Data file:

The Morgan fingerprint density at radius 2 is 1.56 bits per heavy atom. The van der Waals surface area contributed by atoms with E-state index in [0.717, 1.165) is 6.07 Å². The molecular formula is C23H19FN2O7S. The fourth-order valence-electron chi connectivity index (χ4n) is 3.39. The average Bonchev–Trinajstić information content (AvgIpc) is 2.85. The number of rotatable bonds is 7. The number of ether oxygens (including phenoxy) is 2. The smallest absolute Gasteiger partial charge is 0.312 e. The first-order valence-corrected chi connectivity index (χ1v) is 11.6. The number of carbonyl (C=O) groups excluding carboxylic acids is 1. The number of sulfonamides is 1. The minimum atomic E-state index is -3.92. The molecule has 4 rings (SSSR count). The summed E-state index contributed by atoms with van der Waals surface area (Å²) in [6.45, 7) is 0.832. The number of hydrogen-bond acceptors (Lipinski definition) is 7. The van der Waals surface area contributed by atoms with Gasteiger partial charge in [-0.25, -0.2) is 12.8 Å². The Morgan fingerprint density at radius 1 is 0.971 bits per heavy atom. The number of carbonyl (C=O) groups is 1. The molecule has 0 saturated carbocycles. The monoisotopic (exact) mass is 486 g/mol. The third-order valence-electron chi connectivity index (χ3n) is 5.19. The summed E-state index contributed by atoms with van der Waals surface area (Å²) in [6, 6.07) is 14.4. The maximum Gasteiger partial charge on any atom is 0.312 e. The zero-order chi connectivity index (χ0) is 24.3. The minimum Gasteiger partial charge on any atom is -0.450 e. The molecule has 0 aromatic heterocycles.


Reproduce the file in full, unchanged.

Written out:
The Morgan fingerprint density at radius 2 is 1.56 bits per heavy atom. The van der Waals surface area contributed by atoms with E-state index in [0.717, 1.165) is 6.07 Å². The molecular formula is C23H19FN2O7S. The fourth-order valence-electron chi connectivity index (χ4n) is 3.39. The average Bonchev–Trinajstić information content (AvgIpc) is 2.85. The number of rotatable bonds is 7. The number of ether oxygens (including phenoxy) is 2. The smallest absolute Gasteiger partial charge is 0.312 e. The first-order valence-corrected chi connectivity index (χ1v) is 11.6. The number of carbonyl (C=O) groups excluding carboxylic acids is 1. The number of sulfonamides is 1. The minimum atomic E-state index is -3.92. The molecule has 4 rings (SSSR count). The summed E-state index contributed by atoms with van der Waals surface area (Å²) in [6.45, 7) is 0.832. The number of hydrogen-bond acceptors (Lipinski definition) is 7. The van der Waals surface area contributed by atoms with Gasteiger partial charge in [-0.25, -0.2) is 12.8 Å². The Morgan fingerprint density at radius 1 is 0.971 bits per heavy atom. The number of carbonyl (C=O) groups is 1. The molecule has 0 saturated carbocycles. The monoisotopic (exact) mass is 486 g/mol. The third-order valence-electron chi connectivity index (χ3n) is 5.19. The summed E-state index contributed by atoms with van der Waals surface area (Å²) in [6, 6.07) is 14.4. The maximum Gasteiger partial charge on any atom is 0.312 e. The zero-order chi connectivity index (χ0) is 24.3. The minimum Gasteiger partial charge on any atom is -0.450 e. The molecule has 0 aromatic heterocycles.